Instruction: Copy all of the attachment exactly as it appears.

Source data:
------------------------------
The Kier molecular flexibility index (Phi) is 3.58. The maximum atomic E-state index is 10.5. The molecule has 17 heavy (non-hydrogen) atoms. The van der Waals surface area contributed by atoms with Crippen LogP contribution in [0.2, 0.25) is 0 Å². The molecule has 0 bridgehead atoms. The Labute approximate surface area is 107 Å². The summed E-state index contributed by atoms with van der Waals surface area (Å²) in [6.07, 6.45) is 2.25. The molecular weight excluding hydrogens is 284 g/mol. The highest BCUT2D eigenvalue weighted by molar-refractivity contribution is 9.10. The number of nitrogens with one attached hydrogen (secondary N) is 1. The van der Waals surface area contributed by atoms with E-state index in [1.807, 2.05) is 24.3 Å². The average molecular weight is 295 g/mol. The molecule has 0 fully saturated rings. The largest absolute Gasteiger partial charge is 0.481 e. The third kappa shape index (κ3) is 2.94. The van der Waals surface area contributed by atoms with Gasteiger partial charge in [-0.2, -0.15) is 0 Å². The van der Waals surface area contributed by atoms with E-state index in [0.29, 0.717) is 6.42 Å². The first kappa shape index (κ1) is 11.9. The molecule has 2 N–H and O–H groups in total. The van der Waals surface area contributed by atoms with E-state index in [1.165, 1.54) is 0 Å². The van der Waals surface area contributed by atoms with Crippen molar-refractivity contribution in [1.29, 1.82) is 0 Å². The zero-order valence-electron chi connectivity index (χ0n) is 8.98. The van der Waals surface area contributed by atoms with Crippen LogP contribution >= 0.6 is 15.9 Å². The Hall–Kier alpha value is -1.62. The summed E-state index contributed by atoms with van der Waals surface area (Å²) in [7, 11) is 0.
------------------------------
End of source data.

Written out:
The Kier molecular flexibility index (Phi) is 3.58. The maximum atomic E-state index is 10.5. The molecule has 17 heavy (non-hydrogen) atoms. The van der Waals surface area contributed by atoms with Crippen LogP contribution in [0.2, 0.25) is 0 Å². The molecule has 0 bridgehead atoms. The Labute approximate surface area is 107 Å². The summed E-state index contributed by atoms with van der Waals surface area (Å²) in [6.07, 6.45) is 2.25. The molecular weight excluding hydrogens is 284 g/mol. The highest BCUT2D eigenvalue weighted by molar-refractivity contribution is 9.10. The number of nitrogens with one attached hydrogen (secondary N) is 1. The van der Waals surface area contributed by atoms with E-state index in [1.807, 2.05) is 24.3 Å². The average molecular weight is 295 g/mol. The molecule has 0 fully saturated rings. The largest absolute Gasteiger partial charge is 0.481 e. The third kappa shape index (κ3) is 2.94. The van der Waals surface area contributed by atoms with Gasteiger partial charge in [-0.2, -0.15) is 0 Å². The van der Waals surface area contributed by atoms with E-state index in [0.29, 0.717) is 6.42 Å². The first kappa shape index (κ1) is 11.9. The molecule has 2 N–H and O–H groups in total. The van der Waals surface area contributed by atoms with E-state index in [1.165, 1.54) is 0 Å². The van der Waals surface area contributed by atoms with Crippen molar-refractivity contribution in [1.29, 1.82) is 0 Å². The zero-order valence-electron chi connectivity index (χ0n) is 8.98. The van der Waals surface area contributed by atoms with Crippen LogP contribution >= 0.6 is 15.9 Å². The Hall–Kier alpha value is -1.62. The summed E-state index contributed by atoms with van der Waals surface area (Å²) in [7, 11) is 0.